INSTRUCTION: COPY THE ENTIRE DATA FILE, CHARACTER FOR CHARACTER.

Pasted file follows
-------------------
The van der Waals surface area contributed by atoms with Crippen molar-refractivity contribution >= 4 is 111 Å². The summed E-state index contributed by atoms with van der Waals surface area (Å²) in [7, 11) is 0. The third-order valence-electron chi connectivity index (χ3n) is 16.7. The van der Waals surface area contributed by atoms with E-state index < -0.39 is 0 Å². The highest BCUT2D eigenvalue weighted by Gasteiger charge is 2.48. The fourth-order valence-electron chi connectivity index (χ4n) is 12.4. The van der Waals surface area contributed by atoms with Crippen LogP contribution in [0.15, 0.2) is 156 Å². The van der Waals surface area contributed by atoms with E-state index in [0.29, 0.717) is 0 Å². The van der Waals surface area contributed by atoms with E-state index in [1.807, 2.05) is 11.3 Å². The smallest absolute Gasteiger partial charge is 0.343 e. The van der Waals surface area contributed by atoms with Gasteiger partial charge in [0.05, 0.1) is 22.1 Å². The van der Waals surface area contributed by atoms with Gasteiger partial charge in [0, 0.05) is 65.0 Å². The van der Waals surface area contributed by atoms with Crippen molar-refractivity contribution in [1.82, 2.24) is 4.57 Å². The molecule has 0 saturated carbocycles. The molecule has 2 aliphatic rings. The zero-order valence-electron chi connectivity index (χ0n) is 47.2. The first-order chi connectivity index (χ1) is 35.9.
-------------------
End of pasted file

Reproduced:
The van der Waals surface area contributed by atoms with Crippen molar-refractivity contribution >= 4 is 111 Å². The summed E-state index contributed by atoms with van der Waals surface area (Å²) in [7, 11) is 0. The third-order valence-electron chi connectivity index (χ3n) is 16.7. The van der Waals surface area contributed by atoms with E-state index < -0.39 is 0 Å². The highest BCUT2D eigenvalue weighted by Gasteiger charge is 2.48. The fourth-order valence-electron chi connectivity index (χ4n) is 12.4. The van der Waals surface area contributed by atoms with Crippen LogP contribution in [0.15, 0.2) is 156 Å². The van der Waals surface area contributed by atoms with E-state index in [0.29, 0.717) is 0 Å². The van der Waals surface area contributed by atoms with E-state index in [1.807, 2.05) is 11.3 Å². The smallest absolute Gasteiger partial charge is 0.343 e. The van der Waals surface area contributed by atoms with Gasteiger partial charge in [0.05, 0.1) is 22.1 Å². The van der Waals surface area contributed by atoms with Gasteiger partial charge in [0, 0.05) is 65.0 Å². The van der Waals surface area contributed by atoms with Crippen molar-refractivity contribution in [1.82, 2.24) is 4.57 Å². The molecule has 0 saturated carbocycles. The molecule has 2 aliphatic rings. The zero-order valence-electron chi connectivity index (χ0n) is 47.2. The first-order chi connectivity index (χ1) is 35.9.